“Pushin Pillows” was one of my favorite last-minute year-end-list additions; the production’s pillow-y textures and dreamy guitar lines have an unforgettable insouciance. Plus, the entire concept of the song is an especially evocative one. That said, as a somewhat-former-Catholic who happens to find a particular potency in the morally conflicted rapper role, I think that whatever the eventual lineup, The Jacka should be tapped for the remix. Not only does his “Aspen” fit in similar conceptual territory, but his lyrical approach parallels the track’s inherent contradictions. Witness his opening lines on the recent “I’m Gucci (Bay Mix)”: “Fuckin’ with my n**** Mess, Neiman Marcus, Saks 5th / Gucci store, Louis store, Ferragamo to get dressed / all because of funerals, n**** that’s doin’ bids stretched.” Very few rappers can successfully juxtapose the recognition of consequences of criminality with the desire to enjoy the rewards; sure, some artists bring it out in vocal performance, but rarely in the lyrics themselves. He sets you off in one direction, as if his verse is going to be one-dimensional bragging; then he undercuts it immediately by pointing to the real cost in theatrical fashion.
So, I’ve decided to start a new series here I’m going to call “Armchair A&R,” which is where I come up with imaginary collaborations that could impact careers & change the face of hip-hop for eternity. Ideally, this column can help to avert horrible tragedies — like the Shady Records roster — from ever occurring again in the future.
So, to kick this off, we have Hit-Boy & Los. Los is a Baltimorean who was with Bad Boy, but now flies solo. The Crown Ain’t Safe dropped recently, and Baltimorean Al Shipley of governmentnames recommended his tape Shooter. I’ve enjoyed both (definite edge to Shooter), although it’s become readily apparent that Los is about as incredible as a rapper as he is terrible as a songwriter. His verses are that perfect balance of personality and skill, wit and humanity, but I don’t think I’ve heard a single track from him with a halfway-decent hook, and the production tend towards the generic, to the point where I begin to suspect that a few of the beats were actually click tracks. (He actually does the best job when spitting over charting instrumentals). The most impressive song off The Crown Ain’t Safe was “King Los,” which at least has a beat with a modicum of momentum:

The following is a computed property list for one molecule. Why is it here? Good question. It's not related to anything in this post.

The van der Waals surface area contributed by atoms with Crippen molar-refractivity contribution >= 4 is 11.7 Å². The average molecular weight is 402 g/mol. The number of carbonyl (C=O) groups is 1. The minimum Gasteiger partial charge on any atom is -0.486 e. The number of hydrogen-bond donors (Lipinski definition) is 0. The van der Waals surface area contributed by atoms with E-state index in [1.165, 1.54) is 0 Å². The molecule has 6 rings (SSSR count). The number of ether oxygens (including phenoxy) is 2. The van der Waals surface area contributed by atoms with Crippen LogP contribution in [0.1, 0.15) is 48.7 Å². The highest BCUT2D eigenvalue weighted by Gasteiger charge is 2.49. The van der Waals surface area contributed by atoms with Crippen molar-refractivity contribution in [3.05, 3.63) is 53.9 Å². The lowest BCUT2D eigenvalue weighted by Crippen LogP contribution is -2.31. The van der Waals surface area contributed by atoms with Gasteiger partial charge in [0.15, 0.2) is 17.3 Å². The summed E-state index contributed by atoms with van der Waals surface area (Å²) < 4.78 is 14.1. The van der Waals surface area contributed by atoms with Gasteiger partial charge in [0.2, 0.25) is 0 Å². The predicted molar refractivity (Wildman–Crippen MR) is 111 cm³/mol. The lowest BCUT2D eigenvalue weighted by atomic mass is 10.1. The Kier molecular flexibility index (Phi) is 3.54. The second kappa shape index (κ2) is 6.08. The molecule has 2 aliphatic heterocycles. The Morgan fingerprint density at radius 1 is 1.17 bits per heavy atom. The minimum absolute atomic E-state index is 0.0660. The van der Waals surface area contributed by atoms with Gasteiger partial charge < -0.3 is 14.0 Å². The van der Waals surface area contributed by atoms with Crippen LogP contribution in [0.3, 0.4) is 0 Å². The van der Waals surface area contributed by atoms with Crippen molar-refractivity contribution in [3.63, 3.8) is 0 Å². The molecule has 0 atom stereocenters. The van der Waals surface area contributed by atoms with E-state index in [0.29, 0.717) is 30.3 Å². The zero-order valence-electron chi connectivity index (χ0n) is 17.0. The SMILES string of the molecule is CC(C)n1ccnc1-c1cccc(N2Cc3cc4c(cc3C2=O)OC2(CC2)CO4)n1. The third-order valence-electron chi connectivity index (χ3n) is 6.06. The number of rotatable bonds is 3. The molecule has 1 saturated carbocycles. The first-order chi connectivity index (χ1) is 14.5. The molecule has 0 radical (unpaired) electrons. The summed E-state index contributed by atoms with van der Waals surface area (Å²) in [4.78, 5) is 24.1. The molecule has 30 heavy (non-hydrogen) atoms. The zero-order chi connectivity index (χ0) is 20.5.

On the other hand, we have Hit-Boy, an incredible songwriter/producer who managed to give Jay and Kanye their biggest (and most genuinely impressive) hit (sorry, I don’t fuck w/ “Otis”). I’m not a fan of either rapper in 2012; Kanye is at his most abrasive & Jay his most detached. But Chase N. Cash makes the Watch the Throne duo sound like ’91 Linden Boulevard-era Tip & Phife. “Daily Routine” just might be the most wasted beat of 2011. Like, I fuck with that production for real; that’s a potentially charting beat, a front-to-back song that needs only a mildly competent rapper. Instead, CNC’s verses drain the oxygen from the room; shit would be stronger as an instrumental. That verse is writer’s block in rap form, where every line is a cliche or banality, delivered with a mouthful-of-sand flow and the personality of a 16-year-old with a tumblr account.
Speaking of cliches, let’s see some stars align. People, make this shit happen. Los & Hit-Boy is the next Illmatic.